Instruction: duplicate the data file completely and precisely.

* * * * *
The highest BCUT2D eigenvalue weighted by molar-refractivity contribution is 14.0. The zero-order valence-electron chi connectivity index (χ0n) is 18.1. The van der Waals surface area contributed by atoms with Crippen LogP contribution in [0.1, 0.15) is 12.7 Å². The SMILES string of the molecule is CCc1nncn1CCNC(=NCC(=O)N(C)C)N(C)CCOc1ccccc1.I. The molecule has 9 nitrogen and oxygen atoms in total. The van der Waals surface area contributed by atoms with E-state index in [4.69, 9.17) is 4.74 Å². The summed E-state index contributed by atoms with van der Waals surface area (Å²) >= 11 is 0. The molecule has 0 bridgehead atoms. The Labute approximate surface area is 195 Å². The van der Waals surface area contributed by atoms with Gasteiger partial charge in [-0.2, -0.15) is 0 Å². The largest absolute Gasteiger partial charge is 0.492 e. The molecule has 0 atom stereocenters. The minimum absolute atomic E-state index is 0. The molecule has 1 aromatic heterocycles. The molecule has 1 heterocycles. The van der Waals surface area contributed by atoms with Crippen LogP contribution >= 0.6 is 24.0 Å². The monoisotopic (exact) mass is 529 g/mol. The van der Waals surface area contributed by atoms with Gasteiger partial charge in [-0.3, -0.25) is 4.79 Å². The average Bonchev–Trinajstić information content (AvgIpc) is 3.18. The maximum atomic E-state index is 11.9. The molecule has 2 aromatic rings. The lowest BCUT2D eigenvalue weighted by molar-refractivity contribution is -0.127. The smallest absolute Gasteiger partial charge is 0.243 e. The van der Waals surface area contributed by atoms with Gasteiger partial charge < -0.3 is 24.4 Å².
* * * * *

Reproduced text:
The highest BCUT2D eigenvalue weighted by molar-refractivity contribution is 14.0. The zero-order valence-electron chi connectivity index (χ0n) is 18.1. The van der Waals surface area contributed by atoms with Crippen LogP contribution in [0.1, 0.15) is 12.7 Å². The SMILES string of the molecule is CCc1nncn1CCNC(=NCC(=O)N(C)C)N(C)CCOc1ccccc1.I. The molecule has 9 nitrogen and oxygen atoms in total. The van der Waals surface area contributed by atoms with E-state index in [4.69, 9.17) is 4.74 Å². The summed E-state index contributed by atoms with van der Waals surface area (Å²) >= 11 is 0. The molecule has 0 bridgehead atoms. The Labute approximate surface area is 195 Å². The van der Waals surface area contributed by atoms with Gasteiger partial charge in [-0.2, -0.15) is 0 Å². The largest absolute Gasteiger partial charge is 0.492 e. The molecule has 0 atom stereocenters. The minimum absolute atomic E-state index is 0. The molecule has 1 aromatic heterocycles. The molecule has 1 heterocycles. The van der Waals surface area contributed by atoms with Crippen LogP contribution >= 0.6 is 24.0 Å². The monoisotopic (exact) mass is 529 g/mol. The van der Waals surface area contributed by atoms with Gasteiger partial charge in [-0.3, -0.25) is 4.79 Å². The average Bonchev–Trinajstić information content (AvgIpc) is 3.18. The maximum atomic E-state index is 11.9. The molecule has 2 aromatic rings. The lowest BCUT2D eigenvalue weighted by molar-refractivity contribution is -0.127. The smallest absolute Gasteiger partial charge is 0.243 e. The van der Waals surface area contributed by atoms with Gasteiger partial charge < -0.3 is 24.4 Å².